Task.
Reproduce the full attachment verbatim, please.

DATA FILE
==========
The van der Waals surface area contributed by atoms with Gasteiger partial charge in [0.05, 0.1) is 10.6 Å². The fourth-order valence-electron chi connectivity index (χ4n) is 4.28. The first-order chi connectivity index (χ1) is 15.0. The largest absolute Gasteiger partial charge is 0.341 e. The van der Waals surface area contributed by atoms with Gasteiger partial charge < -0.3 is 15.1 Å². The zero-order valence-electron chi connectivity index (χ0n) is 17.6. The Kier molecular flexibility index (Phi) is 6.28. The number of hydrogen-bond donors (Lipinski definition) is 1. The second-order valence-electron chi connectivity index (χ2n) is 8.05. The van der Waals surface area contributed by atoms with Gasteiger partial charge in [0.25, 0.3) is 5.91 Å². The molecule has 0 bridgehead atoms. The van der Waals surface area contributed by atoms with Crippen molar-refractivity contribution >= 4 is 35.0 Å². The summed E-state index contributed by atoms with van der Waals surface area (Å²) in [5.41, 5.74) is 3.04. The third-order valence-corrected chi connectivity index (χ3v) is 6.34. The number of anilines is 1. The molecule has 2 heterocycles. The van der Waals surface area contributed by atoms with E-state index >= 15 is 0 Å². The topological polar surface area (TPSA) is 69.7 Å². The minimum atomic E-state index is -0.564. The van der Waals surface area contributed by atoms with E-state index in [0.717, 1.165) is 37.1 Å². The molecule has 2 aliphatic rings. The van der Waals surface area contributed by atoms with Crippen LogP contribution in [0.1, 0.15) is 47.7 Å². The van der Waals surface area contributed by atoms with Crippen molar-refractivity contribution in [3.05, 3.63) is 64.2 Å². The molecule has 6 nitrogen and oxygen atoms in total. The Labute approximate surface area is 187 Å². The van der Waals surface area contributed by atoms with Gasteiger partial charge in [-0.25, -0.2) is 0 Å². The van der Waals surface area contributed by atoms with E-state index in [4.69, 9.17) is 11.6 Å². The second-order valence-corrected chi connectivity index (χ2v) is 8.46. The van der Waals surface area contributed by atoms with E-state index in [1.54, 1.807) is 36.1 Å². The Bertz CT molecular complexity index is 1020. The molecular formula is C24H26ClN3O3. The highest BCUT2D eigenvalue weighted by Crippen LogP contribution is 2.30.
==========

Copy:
The van der Waals surface area contributed by atoms with Gasteiger partial charge in [0.05, 0.1) is 10.6 Å². The fourth-order valence-electron chi connectivity index (χ4n) is 4.28. The first-order chi connectivity index (χ1) is 15.0. The largest absolute Gasteiger partial charge is 0.341 e. The van der Waals surface area contributed by atoms with Gasteiger partial charge < -0.3 is 15.1 Å². The zero-order valence-electron chi connectivity index (χ0n) is 17.6. The Kier molecular flexibility index (Phi) is 6.28. The number of hydrogen-bond donors (Lipinski definition) is 1. The second-order valence-electron chi connectivity index (χ2n) is 8.05. The van der Waals surface area contributed by atoms with Gasteiger partial charge in [0.25, 0.3) is 5.91 Å². The molecule has 0 bridgehead atoms. The van der Waals surface area contributed by atoms with Crippen molar-refractivity contribution >= 4 is 35.0 Å². The summed E-state index contributed by atoms with van der Waals surface area (Å²) in [5.41, 5.74) is 3.04. The third-order valence-corrected chi connectivity index (χ3v) is 6.34. The number of anilines is 1. The molecule has 2 heterocycles. The van der Waals surface area contributed by atoms with E-state index >= 15 is 0 Å². The topological polar surface area (TPSA) is 69.7 Å². The minimum atomic E-state index is -0.564. The van der Waals surface area contributed by atoms with E-state index in [0.717, 1.165) is 37.1 Å². The molecule has 2 aliphatic rings. The van der Waals surface area contributed by atoms with Crippen LogP contribution in [0.1, 0.15) is 47.7 Å². The van der Waals surface area contributed by atoms with Crippen molar-refractivity contribution in [3.05, 3.63) is 64.2 Å². The molecule has 6 nitrogen and oxygen atoms in total. The Labute approximate surface area is 187 Å². The van der Waals surface area contributed by atoms with Gasteiger partial charge in [-0.25, -0.2) is 0 Å². The van der Waals surface area contributed by atoms with E-state index in [4.69, 9.17) is 11.6 Å². The second-order valence-corrected chi connectivity index (χ2v) is 8.46. The van der Waals surface area contributed by atoms with E-state index in [1.54, 1.807) is 36.1 Å². The Bertz CT molecular complexity index is 1020. The molecular formula is C24H26ClN3O3. The highest BCUT2D eigenvalue weighted by Crippen LogP contribution is 2.30.